In a video clip of the song, Lean on Me, one member of staff is seen bottle-feeding a lamb.

The school has solidly rural roots but shows its students the way to wider horizons, sending students to Oxbridge and into local employment. A large proportion of the Rainey’s school leavers are the first in their family to go to university, says Mr McClements,

“It’s a rural community, very much a farming background,” says Mr McClements, who has been at the school for 13 years and was previously vice-principal.

“It’s our strapline, fulfilling the potential of those individuals, in the classroom and outside the classroom. Academia is very important and we will never lose sight of that but we’re a caring school, committed to excellence.”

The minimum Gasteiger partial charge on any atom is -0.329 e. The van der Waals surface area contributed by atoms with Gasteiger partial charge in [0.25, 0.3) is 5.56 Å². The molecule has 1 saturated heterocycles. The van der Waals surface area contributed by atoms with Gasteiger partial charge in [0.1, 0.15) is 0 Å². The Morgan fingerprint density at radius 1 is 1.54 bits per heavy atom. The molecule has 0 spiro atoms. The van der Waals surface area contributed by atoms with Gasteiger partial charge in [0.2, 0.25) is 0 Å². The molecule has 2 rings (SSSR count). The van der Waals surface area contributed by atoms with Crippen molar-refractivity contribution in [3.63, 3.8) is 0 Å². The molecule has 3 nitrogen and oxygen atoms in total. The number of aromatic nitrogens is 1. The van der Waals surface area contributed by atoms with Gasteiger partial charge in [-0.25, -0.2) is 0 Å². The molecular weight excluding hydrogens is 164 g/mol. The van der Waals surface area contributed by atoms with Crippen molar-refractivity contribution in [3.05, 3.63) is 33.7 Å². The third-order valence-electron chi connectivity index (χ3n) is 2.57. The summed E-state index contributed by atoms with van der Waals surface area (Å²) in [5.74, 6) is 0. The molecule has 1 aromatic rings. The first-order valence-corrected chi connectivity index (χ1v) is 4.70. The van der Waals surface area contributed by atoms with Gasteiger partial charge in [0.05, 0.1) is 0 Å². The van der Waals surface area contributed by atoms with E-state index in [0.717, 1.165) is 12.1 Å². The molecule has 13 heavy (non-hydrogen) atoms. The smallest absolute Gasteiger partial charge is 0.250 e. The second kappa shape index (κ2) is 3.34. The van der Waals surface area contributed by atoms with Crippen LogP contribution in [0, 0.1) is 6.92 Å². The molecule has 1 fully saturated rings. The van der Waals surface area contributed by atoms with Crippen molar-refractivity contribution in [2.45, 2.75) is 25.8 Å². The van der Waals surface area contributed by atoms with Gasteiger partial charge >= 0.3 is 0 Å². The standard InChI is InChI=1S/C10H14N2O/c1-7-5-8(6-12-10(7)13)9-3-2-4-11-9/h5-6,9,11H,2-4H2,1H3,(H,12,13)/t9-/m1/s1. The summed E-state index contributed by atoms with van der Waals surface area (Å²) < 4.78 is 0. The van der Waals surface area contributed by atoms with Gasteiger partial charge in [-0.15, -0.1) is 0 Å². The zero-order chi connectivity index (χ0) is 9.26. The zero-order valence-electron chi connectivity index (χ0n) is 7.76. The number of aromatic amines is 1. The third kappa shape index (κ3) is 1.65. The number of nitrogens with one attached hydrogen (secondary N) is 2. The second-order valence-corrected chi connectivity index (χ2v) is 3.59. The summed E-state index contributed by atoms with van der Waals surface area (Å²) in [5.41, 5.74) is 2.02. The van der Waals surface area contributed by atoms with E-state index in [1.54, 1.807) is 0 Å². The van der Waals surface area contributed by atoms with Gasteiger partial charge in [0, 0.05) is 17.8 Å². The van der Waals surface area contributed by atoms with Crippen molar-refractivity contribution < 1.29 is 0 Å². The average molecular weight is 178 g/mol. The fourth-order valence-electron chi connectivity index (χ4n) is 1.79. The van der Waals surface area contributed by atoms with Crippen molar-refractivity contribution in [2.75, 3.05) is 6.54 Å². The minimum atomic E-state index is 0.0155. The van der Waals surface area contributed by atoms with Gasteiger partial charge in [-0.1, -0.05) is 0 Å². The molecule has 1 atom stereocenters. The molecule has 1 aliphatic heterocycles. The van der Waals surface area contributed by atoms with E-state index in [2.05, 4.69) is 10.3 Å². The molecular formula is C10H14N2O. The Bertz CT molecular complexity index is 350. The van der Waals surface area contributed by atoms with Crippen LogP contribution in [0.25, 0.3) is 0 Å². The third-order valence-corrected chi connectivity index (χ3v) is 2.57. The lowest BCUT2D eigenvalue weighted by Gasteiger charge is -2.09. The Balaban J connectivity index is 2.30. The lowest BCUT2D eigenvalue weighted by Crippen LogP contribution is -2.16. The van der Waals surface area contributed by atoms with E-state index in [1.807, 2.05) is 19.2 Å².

In the past decade, he says, extracurricular activities have expanded to include more than 50 clubs and societies. Mr McClements has been banned from the cupcake baking group for eating too many of their creations.

Anyone who wants to start a club gets help and support from the school. Honor Graham, the head girl, has recently been selected for the Ulster U18 hockey team and says activities at school have been a great help. “This has enabled me to develop my fitness for hockey, helping me to progress to representative level,” she says.

English teacher Patricia Cooke sums up the school’s abiding strength: “The buildings have changed, leadership has changed, the curriculum offer has changed – but what hasn’t changed is the Rainey’s driven determination to view the future through the lens of the legacy of Hugh Rainey’s will … committed to making a better world now and for future generations.”